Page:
New sensing technology could improve our ability to detect diseases, fraudulent art, chemical weapons and more
From airport security detecting explosives to art historians authenticating paintings, society’s thirst for powerful sensors is growing.
Given that, few sensing techniques can match the buzz created by surface-enhanced Raman spectroscopy (SERS).
Discovered in the 1970s, SERS is a sensing technique prized for its ability to identify chemical and biological molecules in a wide range of fields. It has been commercialized, but not widely, because the materials required to perform the sensing are consumed upon use, relatively expensive and complicated to fabricate.
That may soon change.
An international research team led by University at Buffalo engineers has developed nanotechnology that promises to make SERS simpler and more affordable.
Described in a research paper published today in the journal Advanced Materials Interfaces, the photonics advancement aims to improve our ability to detect trace amounts of molecules in diseases, chemical warfare agents, fraudulent paintings, environmental contaminants and more.
“The technology we’re developing – a universal substrate for SERS – is a unique and, potentially, revolutionary feature. It allows us to rapidly identify and measure chemical and biological molecules using a broadband nanostructure that traps wide range of light,” said Qiaoqiang Gan, UB assistant professor of electrical engineering and the study’s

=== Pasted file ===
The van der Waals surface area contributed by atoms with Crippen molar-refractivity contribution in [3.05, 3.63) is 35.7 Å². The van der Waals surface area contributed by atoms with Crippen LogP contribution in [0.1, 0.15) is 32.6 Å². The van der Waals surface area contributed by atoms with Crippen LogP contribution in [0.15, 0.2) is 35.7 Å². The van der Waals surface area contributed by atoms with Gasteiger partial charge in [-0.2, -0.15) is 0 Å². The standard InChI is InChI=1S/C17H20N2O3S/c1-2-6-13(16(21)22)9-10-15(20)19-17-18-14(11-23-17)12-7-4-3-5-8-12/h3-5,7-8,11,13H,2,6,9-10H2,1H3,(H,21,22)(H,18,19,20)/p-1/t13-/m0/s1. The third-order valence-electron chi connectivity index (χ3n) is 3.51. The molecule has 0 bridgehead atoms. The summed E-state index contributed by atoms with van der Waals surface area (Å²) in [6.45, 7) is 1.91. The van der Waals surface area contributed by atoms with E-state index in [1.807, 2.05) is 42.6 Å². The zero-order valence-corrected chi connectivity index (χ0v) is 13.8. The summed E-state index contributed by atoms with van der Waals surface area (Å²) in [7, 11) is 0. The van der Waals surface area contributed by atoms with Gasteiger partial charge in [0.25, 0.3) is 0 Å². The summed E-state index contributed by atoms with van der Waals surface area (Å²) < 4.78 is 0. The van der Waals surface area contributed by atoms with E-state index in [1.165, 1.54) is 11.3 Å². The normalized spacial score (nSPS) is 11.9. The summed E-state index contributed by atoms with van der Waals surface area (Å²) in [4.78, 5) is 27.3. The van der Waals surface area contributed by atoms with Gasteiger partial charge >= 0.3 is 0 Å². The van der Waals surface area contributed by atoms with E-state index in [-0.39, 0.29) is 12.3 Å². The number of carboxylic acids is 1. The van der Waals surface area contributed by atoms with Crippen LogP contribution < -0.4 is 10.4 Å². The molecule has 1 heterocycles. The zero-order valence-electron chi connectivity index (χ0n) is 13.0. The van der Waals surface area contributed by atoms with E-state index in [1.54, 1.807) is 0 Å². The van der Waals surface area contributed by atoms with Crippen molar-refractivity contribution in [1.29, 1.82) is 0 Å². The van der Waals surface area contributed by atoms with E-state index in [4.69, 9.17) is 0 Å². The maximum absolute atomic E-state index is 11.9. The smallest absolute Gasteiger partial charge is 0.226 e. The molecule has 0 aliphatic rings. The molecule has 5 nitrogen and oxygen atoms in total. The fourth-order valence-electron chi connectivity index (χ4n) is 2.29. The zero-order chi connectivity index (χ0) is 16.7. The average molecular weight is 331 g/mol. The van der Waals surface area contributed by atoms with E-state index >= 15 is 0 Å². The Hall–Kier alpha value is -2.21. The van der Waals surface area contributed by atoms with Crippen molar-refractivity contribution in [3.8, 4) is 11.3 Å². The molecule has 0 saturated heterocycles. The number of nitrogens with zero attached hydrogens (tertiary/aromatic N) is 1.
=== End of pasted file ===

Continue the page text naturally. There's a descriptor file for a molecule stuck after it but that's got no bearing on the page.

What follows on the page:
The technology consists of a thin film of silver or aluminum that acts as a mirror, and a dielectric layer of silica or alumina. The dielectric separates the mirror with tiny metal nanoparticles
randomly spaced at the top of the substrate.
“It acts similar to a skeleton key. Instead of needing all these different substrates to measure Raman signals excited by different wavelengths, you’ll eventually need just one. Just like a skeleton key that opens many doors,” Zhang said.
“The applications of such a device are far-reaching,” said Kai Liu. “The ability to detect even smaller amounts of chemical and biological molecules could be helpful with biosensors that are used to detect cancer, Malaria, HIV and other illnesses.”
It could be useful identifying chemicals used in certain types of paint. This could be helpful detecting forged pieces of art as well as restoring aging pieces of art. Also, the technology could improve scientists’ ability to detect trace amounts of toxins in the air, water or other spaces that are causes for health concerns. And it could aid in the detection of chemical weapons.
The Latest on: Sensing technology
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The Latest on: Sensing technology
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